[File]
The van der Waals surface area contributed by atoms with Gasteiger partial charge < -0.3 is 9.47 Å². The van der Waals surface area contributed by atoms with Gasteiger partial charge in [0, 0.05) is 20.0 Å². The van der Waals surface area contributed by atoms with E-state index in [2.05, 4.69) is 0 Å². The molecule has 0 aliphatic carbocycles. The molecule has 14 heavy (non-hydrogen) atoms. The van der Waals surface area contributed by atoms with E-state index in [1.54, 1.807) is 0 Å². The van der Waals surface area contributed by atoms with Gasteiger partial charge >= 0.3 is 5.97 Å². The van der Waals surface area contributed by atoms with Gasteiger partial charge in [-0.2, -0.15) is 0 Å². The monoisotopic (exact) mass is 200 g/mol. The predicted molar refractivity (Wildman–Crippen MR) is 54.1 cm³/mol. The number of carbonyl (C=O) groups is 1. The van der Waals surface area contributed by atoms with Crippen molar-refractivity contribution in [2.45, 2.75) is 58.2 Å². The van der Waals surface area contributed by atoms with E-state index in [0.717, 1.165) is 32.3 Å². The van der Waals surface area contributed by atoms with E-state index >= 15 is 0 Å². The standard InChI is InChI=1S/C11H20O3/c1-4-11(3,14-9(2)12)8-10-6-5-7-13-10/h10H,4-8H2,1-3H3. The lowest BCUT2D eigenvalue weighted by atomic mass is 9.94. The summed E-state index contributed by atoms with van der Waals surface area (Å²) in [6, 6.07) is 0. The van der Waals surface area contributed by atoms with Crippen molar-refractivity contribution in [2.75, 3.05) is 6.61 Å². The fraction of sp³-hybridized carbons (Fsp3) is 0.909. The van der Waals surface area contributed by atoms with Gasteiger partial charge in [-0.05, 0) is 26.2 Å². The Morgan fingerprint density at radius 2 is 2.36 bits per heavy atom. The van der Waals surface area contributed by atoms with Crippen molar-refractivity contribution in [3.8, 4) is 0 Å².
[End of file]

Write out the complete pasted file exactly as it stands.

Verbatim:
The van der Waals surface area contributed by atoms with Gasteiger partial charge < -0.3 is 9.47 Å². The van der Waals surface area contributed by atoms with Gasteiger partial charge in [0, 0.05) is 20.0 Å². The van der Waals surface area contributed by atoms with E-state index in [2.05, 4.69) is 0 Å². The molecule has 0 aliphatic carbocycles. The molecule has 14 heavy (non-hydrogen) atoms. The van der Waals surface area contributed by atoms with E-state index in [1.54, 1.807) is 0 Å². The van der Waals surface area contributed by atoms with Gasteiger partial charge >= 0.3 is 5.97 Å². The van der Waals surface area contributed by atoms with Gasteiger partial charge in [-0.2, -0.15) is 0 Å². The monoisotopic (exact) mass is 200 g/mol. The predicted molar refractivity (Wildman–Crippen MR) is 54.1 cm³/mol. The number of carbonyl (C=O) groups is 1. The van der Waals surface area contributed by atoms with Crippen molar-refractivity contribution in [2.45, 2.75) is 58.2 Å². The van der Waals surface area contributed by atoms with E-state index in [0.717, 1.165) is 32.3 Å². The van der Waals surface area contributed by atoms with E-state index >= 15 is 0 Å². The standard InChI is InChI=1S/C11H20O3/c1-4-11(3,14-9(2)12)8-10-6-5-7-13-10/h10H,4-8H2,1-3H3. The lowest BCUT2D eigenvalue weighted by atomic mass is 9.94. The summed E-state index contributed by atoms with van der Waals surface area (Å²) in [6, 6.07) is 0. The van der Waals surface area contributed by atoms with Crippen molar-refractivity contribution in [2.75, 3.05) is 6.61 Å². The fraction of sp³-hybridized carbons (Fsp3) is 0.909. The van der Waals surface area contributed by atoms with Gasteiger partial charge in [-0.05, 0) is 26.2 Å². The Morgan fingerprint density at radius 2 is 2.36 bits per heavy atom. The van der Waals surface area contributed by atoms with Crippen molar-refractivity contribution in [3.8, 4) is 0 Å².